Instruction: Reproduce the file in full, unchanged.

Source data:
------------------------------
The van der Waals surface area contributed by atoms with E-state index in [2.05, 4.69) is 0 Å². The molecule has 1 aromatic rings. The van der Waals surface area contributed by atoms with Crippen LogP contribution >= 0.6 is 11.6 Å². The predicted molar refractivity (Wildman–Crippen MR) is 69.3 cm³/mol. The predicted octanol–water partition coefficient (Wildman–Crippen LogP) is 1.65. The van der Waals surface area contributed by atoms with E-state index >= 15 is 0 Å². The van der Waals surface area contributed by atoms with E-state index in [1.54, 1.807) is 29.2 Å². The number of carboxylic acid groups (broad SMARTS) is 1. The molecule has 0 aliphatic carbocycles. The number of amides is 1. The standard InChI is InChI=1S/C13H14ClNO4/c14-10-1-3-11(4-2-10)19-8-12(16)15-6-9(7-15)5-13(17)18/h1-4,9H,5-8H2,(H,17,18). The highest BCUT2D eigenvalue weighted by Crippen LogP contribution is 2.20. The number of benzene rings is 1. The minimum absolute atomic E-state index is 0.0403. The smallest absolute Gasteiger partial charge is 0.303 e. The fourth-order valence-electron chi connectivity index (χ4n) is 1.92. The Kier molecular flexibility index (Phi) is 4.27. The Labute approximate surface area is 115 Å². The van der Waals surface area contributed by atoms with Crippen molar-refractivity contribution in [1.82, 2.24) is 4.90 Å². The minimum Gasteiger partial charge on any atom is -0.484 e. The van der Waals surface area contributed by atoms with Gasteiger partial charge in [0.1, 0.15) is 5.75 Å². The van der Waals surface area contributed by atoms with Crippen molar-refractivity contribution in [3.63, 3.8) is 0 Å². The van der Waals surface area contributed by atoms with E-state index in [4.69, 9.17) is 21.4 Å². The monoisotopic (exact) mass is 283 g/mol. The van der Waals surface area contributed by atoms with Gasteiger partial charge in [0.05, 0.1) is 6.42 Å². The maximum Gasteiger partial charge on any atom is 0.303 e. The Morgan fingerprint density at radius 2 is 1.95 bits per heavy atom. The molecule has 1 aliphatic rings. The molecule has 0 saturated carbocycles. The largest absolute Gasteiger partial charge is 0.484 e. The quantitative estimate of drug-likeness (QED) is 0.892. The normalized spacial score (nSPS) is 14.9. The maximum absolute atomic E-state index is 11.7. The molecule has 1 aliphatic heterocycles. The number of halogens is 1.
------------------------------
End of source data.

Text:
The van der Waals surface area contributed by atoms with E-state index in [2.05, 4.69) is 0 Å². The molecule has 1 aromatic rings. The van der Waals surface area contributed by atoms with Crippen LogP contribution >= 0.6 is 11.6 Å². The predicted molar refractivity (Wildman–Crippen MR) is 69.3 cm³/mol. The predicted octanol–water partition coefficient (Wildman–Crippen LogP) is 1.65. The van der Waals surface area contributed by atoms with E-state index >= 15 is 0 Å². The van der Waals surface area contributed by atoms with E-state index in [1.54, 1.807) is 29.2 Å². The number of carboxylic acid groups (broad SMARTS) is 1. The molecule has 0 aliphatic carbocycles. The number of amides is 1. The standard InChI is InChI=1S/C13H14ClNO4/c14-10-1-3-11(4-2-10)19-8-12(16)15-6-9(7-15)5-13(17)18/h1-4,9H,5-8H2,(H,17,18). The highest BCUT2D eigenvalue weighted by Crippen LogP contribution is 2.20. The number of benzene rings is 1. The minimum absolute atomic E-state index is 0.0403. The smallest absolute Gasteiger partial charge is 0.303 e. The fourth-order valence-electron chi connectivity index (χ4n) is 1.92. The Kier molecular flexibility index (Phi) is 4.27. The Labute approximate surface area is 115 Å². The van der Waals surface area contributed by atoms with Crippen molar-refractivity contribution in [1.82, 2.24) is 4.90 Å². The minimum Gasteiger partial charge on any atom is -0.484 e. The van der Waals surface area contributed by atoms with Gasteiger partial charge in [0.1, 0.15) is 5.75 Å². The van der Waals surface area contributed by atoms with Crippen molar-refractivity contribution in [3.63, 3.8) is 0 Å². The van der Waals surface area contributed by atoms with E-state index in [4.69, 9.17) is 21.4 Å². The monoisotopic (exact) mass is 283 g/mol. The van der Waals surface area contributed by atoms with Gasteiger partial charge in [0.05, 0.1) is 6.42 Å². The maximum Gasteiger partial charge on any atom is 0.303 e. The Morgan fingerprint density at radius 2 is 1.95 bits per heavy atom. The molecule has 1 aliphatic rings. The molecule has 0 saturated carbocycles. The largest absolute Gasteiger partial charge is 0.484 e. The quantitative estimate of drug-likeness (QED) is 0.892. The normalized spacial score (nSPS) is 14.9. The maximum absolute atomic E-state index is 11.7. The molecule has 1 aliphatic heterocycles. The number of halogens is 1.